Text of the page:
What is possible, what is impossible? How much do we let our “identity” define what we can do or not do in our life? These are questions that have always fascinated me.

I recently saw the movie ‘The King’s Speech’ (watch it – it’s great). Based on a true story, the film depicts the unlikely rise to the throne of England of the man who became King George VI. This is a fascinating story because George (a.k.a. Bertie) suffers from a debilitating stammer that makes  rhim unfit to be king. He’s the ugly duckling of the royal family (so to speak) – victim of numerous mockeries. Thanks to his wife, he seeks the help of an unorthodox speech therapist with whom he slowly develops a friendship. He eventually finds his voice to successfully lead the country against Nazi Germany. The ugly duckling becomes a great king. Great story.

In this movie there are many scenes when Bertie resists the speech therapist’s efforts – arguing that he can’t be cured of his stammer because that’s what he has always known. This is a very interesting point.

This raises the powerful question of where our identity lies. Is our identity the result of past events? Or is it something that’s being recreated everyday through our actions? In other words: are you the result of the past – or are you creating yourself in the present? These are profound questions.

Many family structures are plagued by a constant focus on the past (past dramas, past failures, past mistakes). And growing up in such an environment denies the possibility of the present to unfold. But don’t be too quick to blame the parents! If you look at the big picture, our society and our common thinking also work like that: past school grades determine your future education. Past jobs determine your future work life, past relationships determine your future relationships, past eating habits determine your future weight, etc. You get the gist. For most people falling under the spell of this dynamic, there’s no reason to try anything new: the past dictates the present.

But is this absolutely true? Or does our mind play a trick on ourselves?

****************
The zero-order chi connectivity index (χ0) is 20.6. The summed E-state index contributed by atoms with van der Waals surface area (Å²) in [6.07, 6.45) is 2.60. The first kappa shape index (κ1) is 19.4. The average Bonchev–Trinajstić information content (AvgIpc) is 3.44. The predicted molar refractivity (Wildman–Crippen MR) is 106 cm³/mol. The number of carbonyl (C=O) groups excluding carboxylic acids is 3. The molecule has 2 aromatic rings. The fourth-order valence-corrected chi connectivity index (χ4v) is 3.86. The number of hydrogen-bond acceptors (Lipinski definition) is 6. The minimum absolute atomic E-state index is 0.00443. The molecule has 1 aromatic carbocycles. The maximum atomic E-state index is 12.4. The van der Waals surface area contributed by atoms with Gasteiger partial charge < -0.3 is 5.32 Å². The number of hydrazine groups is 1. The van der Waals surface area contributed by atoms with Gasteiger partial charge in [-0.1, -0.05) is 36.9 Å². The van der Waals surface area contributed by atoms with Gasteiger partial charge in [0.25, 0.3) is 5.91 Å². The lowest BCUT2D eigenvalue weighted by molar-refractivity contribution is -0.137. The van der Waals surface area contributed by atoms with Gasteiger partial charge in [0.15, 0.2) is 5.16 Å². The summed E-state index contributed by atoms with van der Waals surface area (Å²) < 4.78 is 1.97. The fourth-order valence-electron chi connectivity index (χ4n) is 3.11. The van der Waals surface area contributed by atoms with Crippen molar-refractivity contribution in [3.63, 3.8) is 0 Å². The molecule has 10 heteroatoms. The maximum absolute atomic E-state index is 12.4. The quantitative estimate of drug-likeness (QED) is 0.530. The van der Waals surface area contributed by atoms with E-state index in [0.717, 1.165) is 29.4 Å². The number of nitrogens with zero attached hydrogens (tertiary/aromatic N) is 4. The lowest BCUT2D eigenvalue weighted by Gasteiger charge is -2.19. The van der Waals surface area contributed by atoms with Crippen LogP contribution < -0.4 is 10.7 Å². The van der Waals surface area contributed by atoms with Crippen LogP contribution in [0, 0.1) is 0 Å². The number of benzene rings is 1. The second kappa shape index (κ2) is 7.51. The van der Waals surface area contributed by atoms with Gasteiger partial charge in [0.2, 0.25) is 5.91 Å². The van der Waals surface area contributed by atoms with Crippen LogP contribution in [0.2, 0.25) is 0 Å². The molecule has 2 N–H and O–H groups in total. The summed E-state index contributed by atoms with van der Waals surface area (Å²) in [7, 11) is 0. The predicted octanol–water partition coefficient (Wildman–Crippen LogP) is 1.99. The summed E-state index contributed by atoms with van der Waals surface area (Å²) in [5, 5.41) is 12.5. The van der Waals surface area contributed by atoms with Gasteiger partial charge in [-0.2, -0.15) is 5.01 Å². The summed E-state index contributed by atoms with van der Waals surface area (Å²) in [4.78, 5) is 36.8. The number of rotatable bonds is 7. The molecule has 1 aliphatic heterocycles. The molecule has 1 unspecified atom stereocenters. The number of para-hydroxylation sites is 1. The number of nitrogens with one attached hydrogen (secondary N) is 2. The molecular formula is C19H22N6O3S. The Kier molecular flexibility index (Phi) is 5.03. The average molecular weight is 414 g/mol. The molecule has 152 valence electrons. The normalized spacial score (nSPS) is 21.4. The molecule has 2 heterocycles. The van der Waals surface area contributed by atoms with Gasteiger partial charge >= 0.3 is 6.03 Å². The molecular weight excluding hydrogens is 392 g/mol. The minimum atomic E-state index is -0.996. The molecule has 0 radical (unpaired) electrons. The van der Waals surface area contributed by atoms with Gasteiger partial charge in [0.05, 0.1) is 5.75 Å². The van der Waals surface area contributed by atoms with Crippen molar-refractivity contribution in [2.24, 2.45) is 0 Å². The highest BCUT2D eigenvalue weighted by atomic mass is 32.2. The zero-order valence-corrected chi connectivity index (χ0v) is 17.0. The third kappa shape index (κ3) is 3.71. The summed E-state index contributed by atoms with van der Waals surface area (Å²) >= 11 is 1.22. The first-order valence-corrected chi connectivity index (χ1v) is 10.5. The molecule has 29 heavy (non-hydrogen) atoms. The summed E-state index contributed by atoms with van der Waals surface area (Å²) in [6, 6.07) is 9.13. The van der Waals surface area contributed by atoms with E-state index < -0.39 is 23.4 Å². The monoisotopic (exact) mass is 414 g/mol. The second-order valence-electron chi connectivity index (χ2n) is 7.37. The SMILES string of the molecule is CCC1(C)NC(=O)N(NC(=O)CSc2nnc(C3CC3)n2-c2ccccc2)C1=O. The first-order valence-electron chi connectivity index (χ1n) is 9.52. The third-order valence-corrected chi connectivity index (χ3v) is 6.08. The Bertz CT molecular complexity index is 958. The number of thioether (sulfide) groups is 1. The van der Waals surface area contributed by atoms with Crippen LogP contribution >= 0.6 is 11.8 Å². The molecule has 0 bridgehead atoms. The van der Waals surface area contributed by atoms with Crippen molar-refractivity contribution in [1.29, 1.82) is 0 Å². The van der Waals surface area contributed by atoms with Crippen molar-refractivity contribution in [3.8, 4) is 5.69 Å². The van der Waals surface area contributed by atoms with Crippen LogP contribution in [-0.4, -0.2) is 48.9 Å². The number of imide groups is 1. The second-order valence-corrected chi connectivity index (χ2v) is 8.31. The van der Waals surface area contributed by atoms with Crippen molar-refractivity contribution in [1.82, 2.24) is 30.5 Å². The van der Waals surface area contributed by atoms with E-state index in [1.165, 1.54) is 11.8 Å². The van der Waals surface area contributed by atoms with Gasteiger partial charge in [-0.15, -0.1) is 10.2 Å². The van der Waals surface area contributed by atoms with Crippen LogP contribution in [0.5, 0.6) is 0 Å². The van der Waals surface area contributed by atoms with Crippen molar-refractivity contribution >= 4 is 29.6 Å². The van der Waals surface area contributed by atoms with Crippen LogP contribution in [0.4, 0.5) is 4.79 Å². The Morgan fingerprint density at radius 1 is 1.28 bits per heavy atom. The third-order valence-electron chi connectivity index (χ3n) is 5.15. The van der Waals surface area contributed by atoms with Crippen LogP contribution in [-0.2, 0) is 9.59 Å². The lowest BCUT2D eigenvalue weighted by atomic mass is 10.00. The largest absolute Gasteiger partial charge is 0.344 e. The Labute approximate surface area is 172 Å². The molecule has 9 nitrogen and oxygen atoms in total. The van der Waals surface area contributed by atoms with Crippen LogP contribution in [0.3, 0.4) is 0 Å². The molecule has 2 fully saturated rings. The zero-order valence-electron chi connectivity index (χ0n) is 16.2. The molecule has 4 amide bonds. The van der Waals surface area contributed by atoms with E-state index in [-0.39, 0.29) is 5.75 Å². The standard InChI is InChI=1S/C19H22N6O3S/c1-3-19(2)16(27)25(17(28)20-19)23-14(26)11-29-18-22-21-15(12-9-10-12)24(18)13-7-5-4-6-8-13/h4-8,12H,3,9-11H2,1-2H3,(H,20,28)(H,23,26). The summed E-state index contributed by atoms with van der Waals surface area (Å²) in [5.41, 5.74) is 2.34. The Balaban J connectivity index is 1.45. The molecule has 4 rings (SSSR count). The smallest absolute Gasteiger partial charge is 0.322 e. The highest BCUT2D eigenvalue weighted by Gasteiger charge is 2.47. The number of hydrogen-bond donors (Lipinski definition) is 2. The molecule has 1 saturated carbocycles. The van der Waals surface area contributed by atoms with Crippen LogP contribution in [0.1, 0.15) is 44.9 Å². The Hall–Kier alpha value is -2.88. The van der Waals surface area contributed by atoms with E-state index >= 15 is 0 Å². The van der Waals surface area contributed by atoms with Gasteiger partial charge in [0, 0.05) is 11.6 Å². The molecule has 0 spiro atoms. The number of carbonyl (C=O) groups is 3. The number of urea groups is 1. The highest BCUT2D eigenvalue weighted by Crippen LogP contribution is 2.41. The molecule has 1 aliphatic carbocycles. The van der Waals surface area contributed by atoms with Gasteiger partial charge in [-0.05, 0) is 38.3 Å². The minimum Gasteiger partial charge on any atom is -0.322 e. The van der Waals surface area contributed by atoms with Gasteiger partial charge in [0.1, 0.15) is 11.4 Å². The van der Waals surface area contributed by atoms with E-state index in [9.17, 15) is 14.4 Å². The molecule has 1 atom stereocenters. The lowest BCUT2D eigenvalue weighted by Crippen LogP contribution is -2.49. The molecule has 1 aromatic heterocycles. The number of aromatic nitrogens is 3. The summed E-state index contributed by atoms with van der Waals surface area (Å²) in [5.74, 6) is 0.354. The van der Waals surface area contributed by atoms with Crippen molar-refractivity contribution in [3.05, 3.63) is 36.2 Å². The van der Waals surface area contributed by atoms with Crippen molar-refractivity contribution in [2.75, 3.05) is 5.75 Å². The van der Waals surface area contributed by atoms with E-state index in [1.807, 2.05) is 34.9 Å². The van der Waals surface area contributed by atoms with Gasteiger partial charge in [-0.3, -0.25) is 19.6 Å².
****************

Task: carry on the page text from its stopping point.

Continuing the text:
We know many instances when people turn themselves around: learning new skills, getting a new education, changing bad habits for good, creating better relationships… But how do they do it?

Neuroscientists talk about “brain plasticity,” the lifelong capacity for our brain to create new neural pathways. And yes, you’re reading correctly: “lifelong capacity.” In the last two decades, research as shown that the brain never stops changing and evolving. You can teach an old dog new tricks after all. This is a very big deal and a fairly new concept. My parents (and your parents) probably never heard of such a thing. This is, however, the big discovery of our generation.

In the perspective of Creative Thinking, change is the essence of life. As a Creative (someone who constantly evolves), you can embrace life as a part of your creative process. And embracing life means taking in the good and the bad. There’s no: “I made it! I know everything! I have nothing more to learn!” It’s about a lifelong process of discovery, learning, and personal evolution. Creative life, in that sense, is path of mastery.

So here is the good news: when you know that your brain is wired for constant evolution, and when you decide to bring in creativity to challenge yourself and try new things… everything changes. You realize that you’re not defined by the past or prisoner of an old identity that’s not really yours. You open the door to infinite possibilities. Your identity is set back into the present – ever evolving -, you shape a Creative Identity.

So now, the question is: in which area of your life do you see an ugly duckling? Where do you think there is no room for evolution? Askq yourself: is this really true? Is there an interesting creative angle you have yet to explore? Keep growing. Remember: all your brain wants is to evolve and learn something new. Each ugly duckling hides a beautiful swan (and sometimes a King or a Queen!).

Guillaume Wolf “Prof G.” is transforming the way we feel about creativity. The French author, teacher and mentor is showing people around the world how they can activate their creative power in any area of their lives. His breakthrough guide, “reDESIGN: reCREATE” reveals his easy, step-by-step formula, so you can learn how to think, feel and act like the best Creatives in the world – to create the results you want.

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